The importance of assessing how shift patterns work in practice and the reality of how these affect part-time workers’ hours and salary has been highlighted by this case.

In British Airways v Pinaud, the company operated two shift patterns for crew members. A full-time “6/3 pattern” provided for six days on and three days off, meaning a full-time crew member had to be available for work for 243 days over the year. A part-time “14/14 pattern” was expressly described as a 50% pattern where the crew members received a basic salary that was 50% of the full-time salary. The design of 14 days on and 14 days off required a part-time crew member to be available for work for 130 days over the year.

The claimant was employed as a full-time crew member since 1985. Following her maternity leave in 2005, she began working the part-time shift pattern. She later brought a claim of less favourable treatment under the Part Time Workers (Prevention of Less Favourable Treatment) Regulations 2000 as the terms of her contract required her to be available for more days than a full-time comparator.

The employment tribunal (ET) found that the contractual terms required the claimant to be available for 53.5% of the days a full-time comparator had to be available, whilst only receiving 50% of the comparator’s salary. They concluded this was less favourable treatment on the grounds of being a part-time worker.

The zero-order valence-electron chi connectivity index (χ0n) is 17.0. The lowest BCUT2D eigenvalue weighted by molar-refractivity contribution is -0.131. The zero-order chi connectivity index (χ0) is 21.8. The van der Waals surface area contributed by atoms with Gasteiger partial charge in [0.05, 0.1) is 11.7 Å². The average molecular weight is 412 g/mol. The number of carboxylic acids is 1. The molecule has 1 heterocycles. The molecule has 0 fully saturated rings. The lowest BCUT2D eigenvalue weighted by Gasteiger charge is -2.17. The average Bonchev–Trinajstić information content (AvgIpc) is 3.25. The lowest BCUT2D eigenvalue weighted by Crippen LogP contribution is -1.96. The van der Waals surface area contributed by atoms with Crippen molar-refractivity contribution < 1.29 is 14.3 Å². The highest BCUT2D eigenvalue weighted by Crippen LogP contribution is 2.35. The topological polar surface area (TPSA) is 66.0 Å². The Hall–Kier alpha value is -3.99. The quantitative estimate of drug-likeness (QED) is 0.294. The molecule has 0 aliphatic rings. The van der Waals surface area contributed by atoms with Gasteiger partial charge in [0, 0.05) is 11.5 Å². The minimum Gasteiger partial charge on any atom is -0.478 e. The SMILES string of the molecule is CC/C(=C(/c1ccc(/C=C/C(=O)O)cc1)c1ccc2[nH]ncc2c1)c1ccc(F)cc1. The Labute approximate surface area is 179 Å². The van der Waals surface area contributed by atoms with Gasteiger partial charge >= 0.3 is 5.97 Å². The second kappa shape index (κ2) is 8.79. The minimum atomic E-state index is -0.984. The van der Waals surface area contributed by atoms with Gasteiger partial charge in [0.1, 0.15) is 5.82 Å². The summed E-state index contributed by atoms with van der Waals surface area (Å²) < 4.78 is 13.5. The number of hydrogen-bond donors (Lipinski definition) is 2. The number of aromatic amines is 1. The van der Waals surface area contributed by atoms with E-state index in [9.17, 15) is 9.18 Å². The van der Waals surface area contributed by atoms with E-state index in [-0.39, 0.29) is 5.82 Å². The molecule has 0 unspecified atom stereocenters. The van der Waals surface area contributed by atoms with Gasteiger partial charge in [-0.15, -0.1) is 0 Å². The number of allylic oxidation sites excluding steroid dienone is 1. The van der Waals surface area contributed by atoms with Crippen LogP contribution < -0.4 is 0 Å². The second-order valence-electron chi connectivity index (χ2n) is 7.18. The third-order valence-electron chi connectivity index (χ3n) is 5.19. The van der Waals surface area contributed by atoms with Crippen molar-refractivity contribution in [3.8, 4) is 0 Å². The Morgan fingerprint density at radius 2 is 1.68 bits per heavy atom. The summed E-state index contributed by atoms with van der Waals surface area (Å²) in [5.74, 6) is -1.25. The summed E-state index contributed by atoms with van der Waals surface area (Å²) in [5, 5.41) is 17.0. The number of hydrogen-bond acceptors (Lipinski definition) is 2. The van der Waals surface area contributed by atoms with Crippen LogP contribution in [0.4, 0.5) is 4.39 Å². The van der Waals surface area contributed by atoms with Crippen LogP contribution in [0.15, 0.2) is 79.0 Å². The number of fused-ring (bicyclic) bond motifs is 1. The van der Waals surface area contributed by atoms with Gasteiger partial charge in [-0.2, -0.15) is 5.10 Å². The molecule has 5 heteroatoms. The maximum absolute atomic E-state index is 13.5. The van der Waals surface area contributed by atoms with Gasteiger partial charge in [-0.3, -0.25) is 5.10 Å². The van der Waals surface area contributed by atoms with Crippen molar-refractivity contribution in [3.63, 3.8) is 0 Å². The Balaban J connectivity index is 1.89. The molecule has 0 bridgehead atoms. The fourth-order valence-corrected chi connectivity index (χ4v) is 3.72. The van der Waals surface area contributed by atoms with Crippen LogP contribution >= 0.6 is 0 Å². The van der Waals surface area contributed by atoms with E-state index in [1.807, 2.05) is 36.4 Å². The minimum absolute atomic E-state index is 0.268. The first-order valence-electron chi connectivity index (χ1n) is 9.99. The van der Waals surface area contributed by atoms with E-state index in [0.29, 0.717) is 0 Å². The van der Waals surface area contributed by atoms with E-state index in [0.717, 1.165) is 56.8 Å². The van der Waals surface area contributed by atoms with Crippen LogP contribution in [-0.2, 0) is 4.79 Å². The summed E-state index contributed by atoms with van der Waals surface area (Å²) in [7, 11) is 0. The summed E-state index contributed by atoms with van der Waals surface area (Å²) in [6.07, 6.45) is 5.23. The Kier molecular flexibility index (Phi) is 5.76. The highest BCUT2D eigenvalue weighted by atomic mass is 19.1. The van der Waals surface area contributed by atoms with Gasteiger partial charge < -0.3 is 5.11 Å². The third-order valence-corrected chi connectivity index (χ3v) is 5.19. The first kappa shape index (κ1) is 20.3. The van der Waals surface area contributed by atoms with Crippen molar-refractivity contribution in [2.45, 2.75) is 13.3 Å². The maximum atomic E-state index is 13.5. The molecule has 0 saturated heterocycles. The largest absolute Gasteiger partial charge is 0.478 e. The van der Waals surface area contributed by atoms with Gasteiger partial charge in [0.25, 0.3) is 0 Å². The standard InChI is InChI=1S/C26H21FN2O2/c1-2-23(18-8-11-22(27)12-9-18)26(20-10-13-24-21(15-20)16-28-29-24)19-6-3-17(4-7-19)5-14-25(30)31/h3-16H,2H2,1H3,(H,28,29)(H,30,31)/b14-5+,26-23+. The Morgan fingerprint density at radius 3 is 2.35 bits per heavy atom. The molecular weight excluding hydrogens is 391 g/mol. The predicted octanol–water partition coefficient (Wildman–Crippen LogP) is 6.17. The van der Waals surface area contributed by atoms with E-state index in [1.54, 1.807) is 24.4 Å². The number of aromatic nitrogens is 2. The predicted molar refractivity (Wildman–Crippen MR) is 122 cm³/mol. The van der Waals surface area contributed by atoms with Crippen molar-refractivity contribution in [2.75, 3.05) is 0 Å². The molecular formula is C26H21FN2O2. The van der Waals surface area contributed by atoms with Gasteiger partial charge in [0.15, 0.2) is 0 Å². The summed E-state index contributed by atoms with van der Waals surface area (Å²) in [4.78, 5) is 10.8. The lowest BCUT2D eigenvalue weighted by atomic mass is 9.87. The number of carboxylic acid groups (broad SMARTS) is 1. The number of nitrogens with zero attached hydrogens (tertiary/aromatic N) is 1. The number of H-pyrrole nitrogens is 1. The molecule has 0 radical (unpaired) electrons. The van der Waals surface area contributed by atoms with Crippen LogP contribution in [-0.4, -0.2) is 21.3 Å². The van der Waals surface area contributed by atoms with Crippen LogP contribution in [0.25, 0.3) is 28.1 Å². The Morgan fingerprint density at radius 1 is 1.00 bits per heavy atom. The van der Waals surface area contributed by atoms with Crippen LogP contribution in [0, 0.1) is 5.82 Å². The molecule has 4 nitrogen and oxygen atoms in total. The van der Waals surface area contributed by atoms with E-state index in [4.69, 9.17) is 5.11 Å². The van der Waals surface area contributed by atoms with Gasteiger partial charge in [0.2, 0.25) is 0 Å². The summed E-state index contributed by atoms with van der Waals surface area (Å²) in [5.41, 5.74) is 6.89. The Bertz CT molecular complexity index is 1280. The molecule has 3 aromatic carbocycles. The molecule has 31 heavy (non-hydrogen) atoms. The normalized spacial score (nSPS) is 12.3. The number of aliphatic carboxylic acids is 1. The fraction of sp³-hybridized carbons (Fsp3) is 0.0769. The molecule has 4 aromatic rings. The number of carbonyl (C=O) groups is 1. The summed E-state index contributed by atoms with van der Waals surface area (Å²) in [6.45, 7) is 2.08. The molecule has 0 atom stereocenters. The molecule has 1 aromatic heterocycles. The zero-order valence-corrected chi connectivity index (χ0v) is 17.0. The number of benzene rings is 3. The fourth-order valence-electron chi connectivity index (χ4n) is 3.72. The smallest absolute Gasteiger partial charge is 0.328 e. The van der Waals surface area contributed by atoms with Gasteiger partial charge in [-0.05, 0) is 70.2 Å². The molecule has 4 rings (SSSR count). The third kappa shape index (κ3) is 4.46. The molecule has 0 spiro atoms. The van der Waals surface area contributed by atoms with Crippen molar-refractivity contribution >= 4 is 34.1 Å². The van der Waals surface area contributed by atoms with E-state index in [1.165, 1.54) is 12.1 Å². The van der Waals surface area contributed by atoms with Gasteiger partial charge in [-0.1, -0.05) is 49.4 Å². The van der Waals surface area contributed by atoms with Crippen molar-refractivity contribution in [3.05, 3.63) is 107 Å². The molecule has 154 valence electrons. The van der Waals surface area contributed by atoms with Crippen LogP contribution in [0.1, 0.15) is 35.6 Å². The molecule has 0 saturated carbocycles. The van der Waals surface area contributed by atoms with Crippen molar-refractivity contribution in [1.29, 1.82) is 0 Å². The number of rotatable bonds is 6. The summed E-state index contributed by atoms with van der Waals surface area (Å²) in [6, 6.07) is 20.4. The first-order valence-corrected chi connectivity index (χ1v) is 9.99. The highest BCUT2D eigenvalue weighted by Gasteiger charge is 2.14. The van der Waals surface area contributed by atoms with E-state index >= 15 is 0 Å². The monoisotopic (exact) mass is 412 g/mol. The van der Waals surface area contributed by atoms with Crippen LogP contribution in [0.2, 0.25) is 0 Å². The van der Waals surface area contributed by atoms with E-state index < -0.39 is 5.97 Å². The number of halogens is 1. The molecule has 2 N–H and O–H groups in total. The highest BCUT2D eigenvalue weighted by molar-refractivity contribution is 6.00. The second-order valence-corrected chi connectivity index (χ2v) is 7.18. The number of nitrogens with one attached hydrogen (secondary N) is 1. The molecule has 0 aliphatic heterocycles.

When considering justification, the ET found that British Airways had a legitimate aim of running a part-time shift pattern that was practical, flexible and popular to allow full staffing of crew members. They decided, however, that the less favourable treatment was not a necessary means of achieving this aim as a non-discriminatory means would have been to pay 53.5% of the full time salary.

British Airways appealed on the grounds that the tribunal had failed to take in to account statistical evidence that showed the practical effect on the worker was limited. Whilst the Employment Appeal Tribunal agreed with the ET on the finding of less favourable treatment, they did determine that tribunals are bound to make a practical assessment of the impact of less favourable treatment when deciding whether this can be justified. The appeal was allowed and the case was sent back to the ET on this point.

What this means for employers:

  • Part-time workers are prevented against less favourable treatment on the grounds of working part-time, unless this treatment can be objectively justified by the employer.
  • This case shows that any less favourable treatment, however small, will result in a successful finding and the employer will have to show this treatment was justified.
  • Employers will have a better case for justification where they have gathered any evidence of the practical impact, have assessed how this works in reality and have looked at alternatives to meet their aim.
  • Where complicated or numerous shift patterns are used by the business, employers should look at how they operate for workers in reality, looking at all terms of the contract including working hours, breaks, pay and bonuses.